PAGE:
The research, published in the Journal of Biomedical and Health Informatics, suggests a machine-learning algorithm might provide a fast and easy way of diagnosing anxiety and depression - conditions that are difficult to spot and often overlooked in young people.
“We need quick, objective tests to catch kids when they are suffering,” said study lead author Ellen McGinnis, PhD candidate at the University of Vermont in the US. “The majority of kids under eight are undiagnosed.”
Early diagnosis is critical because children respond well to treatment while their brains are developing but if left untreated, they are at greater risk of substance abuse and suicide later in life.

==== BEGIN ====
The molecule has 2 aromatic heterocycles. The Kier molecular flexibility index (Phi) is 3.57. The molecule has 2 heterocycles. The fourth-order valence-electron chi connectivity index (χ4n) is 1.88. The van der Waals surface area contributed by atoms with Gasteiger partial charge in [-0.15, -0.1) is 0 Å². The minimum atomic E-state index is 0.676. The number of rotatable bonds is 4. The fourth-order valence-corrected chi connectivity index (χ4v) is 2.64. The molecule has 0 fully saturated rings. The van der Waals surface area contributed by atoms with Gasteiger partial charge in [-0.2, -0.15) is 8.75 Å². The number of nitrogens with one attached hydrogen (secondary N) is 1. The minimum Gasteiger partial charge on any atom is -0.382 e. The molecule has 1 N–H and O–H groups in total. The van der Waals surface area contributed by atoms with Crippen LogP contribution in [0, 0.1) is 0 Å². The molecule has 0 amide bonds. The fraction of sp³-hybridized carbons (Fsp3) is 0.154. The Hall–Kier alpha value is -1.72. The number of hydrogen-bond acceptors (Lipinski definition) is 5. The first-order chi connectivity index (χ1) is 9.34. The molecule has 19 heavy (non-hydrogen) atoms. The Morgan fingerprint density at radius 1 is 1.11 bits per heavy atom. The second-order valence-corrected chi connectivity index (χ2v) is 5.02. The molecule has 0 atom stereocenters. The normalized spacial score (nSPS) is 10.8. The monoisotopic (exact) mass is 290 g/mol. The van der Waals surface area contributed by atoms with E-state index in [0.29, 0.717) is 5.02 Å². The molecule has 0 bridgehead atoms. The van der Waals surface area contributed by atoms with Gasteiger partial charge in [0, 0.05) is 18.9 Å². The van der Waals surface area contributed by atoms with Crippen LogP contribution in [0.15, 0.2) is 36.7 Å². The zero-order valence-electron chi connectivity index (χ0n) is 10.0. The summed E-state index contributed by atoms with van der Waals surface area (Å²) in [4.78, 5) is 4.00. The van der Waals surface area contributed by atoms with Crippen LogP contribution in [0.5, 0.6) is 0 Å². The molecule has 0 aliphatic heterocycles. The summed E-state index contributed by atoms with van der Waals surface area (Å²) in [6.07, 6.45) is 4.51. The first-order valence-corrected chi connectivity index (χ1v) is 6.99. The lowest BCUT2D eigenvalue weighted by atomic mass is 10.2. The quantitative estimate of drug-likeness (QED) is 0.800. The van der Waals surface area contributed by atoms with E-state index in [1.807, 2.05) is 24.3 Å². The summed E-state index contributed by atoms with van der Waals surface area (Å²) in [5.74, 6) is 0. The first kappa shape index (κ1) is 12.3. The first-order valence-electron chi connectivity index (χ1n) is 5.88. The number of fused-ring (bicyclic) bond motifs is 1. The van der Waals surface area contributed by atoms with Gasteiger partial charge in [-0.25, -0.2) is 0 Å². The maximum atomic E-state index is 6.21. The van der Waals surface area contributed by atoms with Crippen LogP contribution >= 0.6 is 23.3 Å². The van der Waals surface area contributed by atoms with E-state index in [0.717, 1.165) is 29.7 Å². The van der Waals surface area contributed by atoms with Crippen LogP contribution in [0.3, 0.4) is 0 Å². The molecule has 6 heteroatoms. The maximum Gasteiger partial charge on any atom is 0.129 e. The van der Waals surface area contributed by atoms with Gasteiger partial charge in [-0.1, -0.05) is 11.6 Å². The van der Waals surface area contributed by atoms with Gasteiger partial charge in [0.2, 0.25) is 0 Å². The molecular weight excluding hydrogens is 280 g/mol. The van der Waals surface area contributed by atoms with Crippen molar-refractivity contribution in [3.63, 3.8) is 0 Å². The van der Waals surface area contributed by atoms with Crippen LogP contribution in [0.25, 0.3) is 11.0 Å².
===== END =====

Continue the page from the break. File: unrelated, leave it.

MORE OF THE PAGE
Researchers used an adapted version of a mood induction task called the Trier-Social Stress Task, intended to cause feelings of stress and anxiety. They picked 71 children between the ages of three and eight and asked them to tell a story to a stern judge.
The researchers then used a machine-learning algorithm to analyse features of the audio recordings of each kid’s story and relate them to the child’s diagnosis.
“The algorithm was able to identify children with a diagnosis of an internalising disorder with 80% accuracy,” said senior study author Ryan McGinnis from the University of Vermont.